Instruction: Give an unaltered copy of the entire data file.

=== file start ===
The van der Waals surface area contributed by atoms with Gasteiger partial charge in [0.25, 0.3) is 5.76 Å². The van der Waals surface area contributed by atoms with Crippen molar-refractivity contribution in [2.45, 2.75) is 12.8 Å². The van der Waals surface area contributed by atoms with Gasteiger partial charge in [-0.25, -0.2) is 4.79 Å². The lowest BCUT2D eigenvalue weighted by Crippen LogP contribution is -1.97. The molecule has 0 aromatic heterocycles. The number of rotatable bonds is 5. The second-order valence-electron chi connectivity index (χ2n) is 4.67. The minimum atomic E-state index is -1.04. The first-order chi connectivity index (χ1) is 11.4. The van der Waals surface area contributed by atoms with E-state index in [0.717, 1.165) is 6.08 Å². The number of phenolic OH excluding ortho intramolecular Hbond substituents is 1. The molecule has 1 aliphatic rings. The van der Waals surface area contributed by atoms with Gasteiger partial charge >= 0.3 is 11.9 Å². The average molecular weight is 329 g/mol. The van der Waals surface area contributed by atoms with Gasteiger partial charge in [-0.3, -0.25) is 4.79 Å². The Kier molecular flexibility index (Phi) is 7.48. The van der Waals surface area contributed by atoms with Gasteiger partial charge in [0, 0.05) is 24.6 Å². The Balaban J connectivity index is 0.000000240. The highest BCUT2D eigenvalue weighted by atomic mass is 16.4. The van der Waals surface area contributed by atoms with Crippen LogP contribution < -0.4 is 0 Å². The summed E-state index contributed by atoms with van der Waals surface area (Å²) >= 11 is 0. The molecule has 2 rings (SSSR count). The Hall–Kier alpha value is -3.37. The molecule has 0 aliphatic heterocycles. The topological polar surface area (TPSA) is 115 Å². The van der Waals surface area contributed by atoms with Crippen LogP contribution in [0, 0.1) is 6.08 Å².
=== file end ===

The van der Waals surface area contributed by atoms with Gasteiger partial charge in [0.25, 0.3) is 5.76 Å². The van der Waals surface area contributed by atoms with Crippen molar-refractivity contribution in [2.45, 2.75) is 12.8 Å². The van der Waals surface area contributed by atoms with Gasteiger partial charge in [-0.25, -0.2) is 4.79 Å². The lowest BCUT2D eigenvalue weighted by Crippen LogP contribution is -1.97. The molecule has 0 aromatic heterocycles. The number of rotatable bonds is 5. The second-order valence-electron chi connectivity index (χ2n) is 4.67. The minimum atomic E-state index is -1.04. The first-order chi connectivity index (χ1) is 11.4. The van der Waals surface area contributed by atoms with E-state index in [0.717, 1.165) is 6.08 Å². The number of phenolic OH excluding ortho intramolecular Hbond substituents is 1. The molecule has 1 aliphatic rings. The van der Waals surface area contributed by atoms with Gasteiger partial charge >= 0.3 is 11.9 Å². The average molecular weight is 329 g/mol. The van der Waals surface area contributed by atoms with Gasteiger partial charge in [-0.3, -0.25) is 4.79 Å². The Kier molecular flexibility index (Phi) is 7.48. The van der Waals surface area contributed by atoms with Gasteiger partial charge in [0, 0.05) is 24.6 Å². The Balaban J connectivity index is 0.000000240. The highest BCUT2D eigenvalue weighted by atomic mass is 16.4. The van der Waals surface area contributed by atoms with Crippen LogP contribution < -0.4 is 0 Å². The summed E-state index contributed by atoms with van der Waals surface area (Å²) >= 11 is 0. The molecule has 2 rings (SSSR count). The Hall–Kier alpha value is -3.37. The molecule has 0 aliphatic heterocycles. The topological polar surface area (TPSA) is 115 Å². The van der Waals surface area contributed by atoms with Crippen LogP contribution in [0, 0.1) is 6.08 Å².